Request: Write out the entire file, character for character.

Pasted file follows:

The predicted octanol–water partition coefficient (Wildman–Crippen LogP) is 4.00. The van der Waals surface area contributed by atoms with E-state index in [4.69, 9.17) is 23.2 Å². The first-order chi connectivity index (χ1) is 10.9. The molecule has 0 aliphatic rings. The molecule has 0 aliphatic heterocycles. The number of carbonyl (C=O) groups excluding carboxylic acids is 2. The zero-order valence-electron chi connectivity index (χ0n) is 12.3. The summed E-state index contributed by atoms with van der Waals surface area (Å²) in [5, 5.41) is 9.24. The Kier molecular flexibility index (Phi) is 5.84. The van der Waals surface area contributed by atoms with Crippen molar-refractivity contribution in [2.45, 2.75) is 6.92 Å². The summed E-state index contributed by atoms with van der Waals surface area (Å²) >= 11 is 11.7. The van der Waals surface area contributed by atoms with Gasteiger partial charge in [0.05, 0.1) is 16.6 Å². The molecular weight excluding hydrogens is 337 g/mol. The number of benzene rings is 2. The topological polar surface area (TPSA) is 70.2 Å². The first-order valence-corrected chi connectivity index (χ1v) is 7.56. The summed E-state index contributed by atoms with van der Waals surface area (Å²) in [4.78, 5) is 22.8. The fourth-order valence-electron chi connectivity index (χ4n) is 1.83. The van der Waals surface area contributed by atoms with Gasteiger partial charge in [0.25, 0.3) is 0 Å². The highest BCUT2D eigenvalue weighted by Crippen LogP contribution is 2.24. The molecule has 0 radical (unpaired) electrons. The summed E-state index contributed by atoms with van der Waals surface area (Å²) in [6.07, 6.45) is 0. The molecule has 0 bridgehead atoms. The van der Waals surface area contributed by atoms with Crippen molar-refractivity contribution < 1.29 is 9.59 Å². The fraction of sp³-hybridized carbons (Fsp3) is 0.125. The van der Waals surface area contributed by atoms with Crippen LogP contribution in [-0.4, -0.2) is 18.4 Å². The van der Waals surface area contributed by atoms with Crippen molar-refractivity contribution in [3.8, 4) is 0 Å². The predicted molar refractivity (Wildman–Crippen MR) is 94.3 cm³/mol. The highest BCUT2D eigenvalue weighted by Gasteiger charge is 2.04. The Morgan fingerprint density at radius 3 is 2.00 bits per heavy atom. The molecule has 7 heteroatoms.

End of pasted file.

The predicted octanol–water partition coefficient (Wildman–Crippen LogP) is 4.00. The van der Waals surface area contributed by atoms with E-state index in [4.69, 9.17) is 23.2 Å². The first-order chi connectivity index (χ1) is 10.9. The molecule has 0 aliphatic rings. The molecule has 0 aliphatic heterocycles. The number of carbonyl (C=O) groups excluding carboxylic acids is 2. The zero-order valence-electron chi connectivity index (χ0n) is 12.3. The summed E-state index contributed by atoms with van der Waals surface area (Å²) in [5, 5.41) is 9.24. The Kier molecular flexibility index (Phi) is 5.84. The van der Waals surface area contributed by atoms with Crippen molar-refractivity contribution in [2.45, 2.75) is 6.92 Å². The summed E-state index contributed by atoms with van der Waals surface area (Å²) >= 11 is 11.7. The van der Waals surface area contributed by atoms with Gasteiger partial charge in [0.05, 0.1) is 16.6 Å². The molecular weight excluding hydrogens is 337 g/mol. The number of benzene rings is 2. The topological polar surface area (TPSA) is 70.2 Å². The first-order valence-corrected chi connectivity index (χ1v) is 7.56. The summed E-state index contributed by atoms with van der Waals surface area (Å²) in [4.78, 5) is 22.8. The fourth-order valence-electron chi connectivity index (χ4n) is 1.83. The van der Waals surface area contributed by atoms with Gasteiger partial charge in [0.25, 0.3) is 0 Å². The highest BCUT2D eigenvalue weighted by Crippen LogP contribution is 2.24. The molecule has 0 radical (unpaired) electrons. The summed E-state index contributed by atoms with van der Waals surface area (Å²) in [6.07, 6.45) is 0. The molecule has 0 bridgehead atoms. The van der Waals surface area contributed by atoms with Crippen molar-refractivity contribution < 1.29 is 9.59 Å². The fraction of sp³-hybridized carbons (Fsp3) is 0.125. The van der Waals surface area contributed by atoms with Crippen LogP contribution in [-0.4, -0.2) is 18.4 Å². The van der Waals surface area contributed by atoms with Crippen molar-refractivity contribution in [3.8, 4) is 0 Å². The predicted molar refractivity (Wildman–Crippen MR) is 94.3 cm³/mol. The highest BCUT2D eigenvalue weighted by Gasteiger charge is 2.04. The Morgan fingerprint density at radius 3 is 2.00 bits per heavy atom. The molecule has 7 heteroatoms.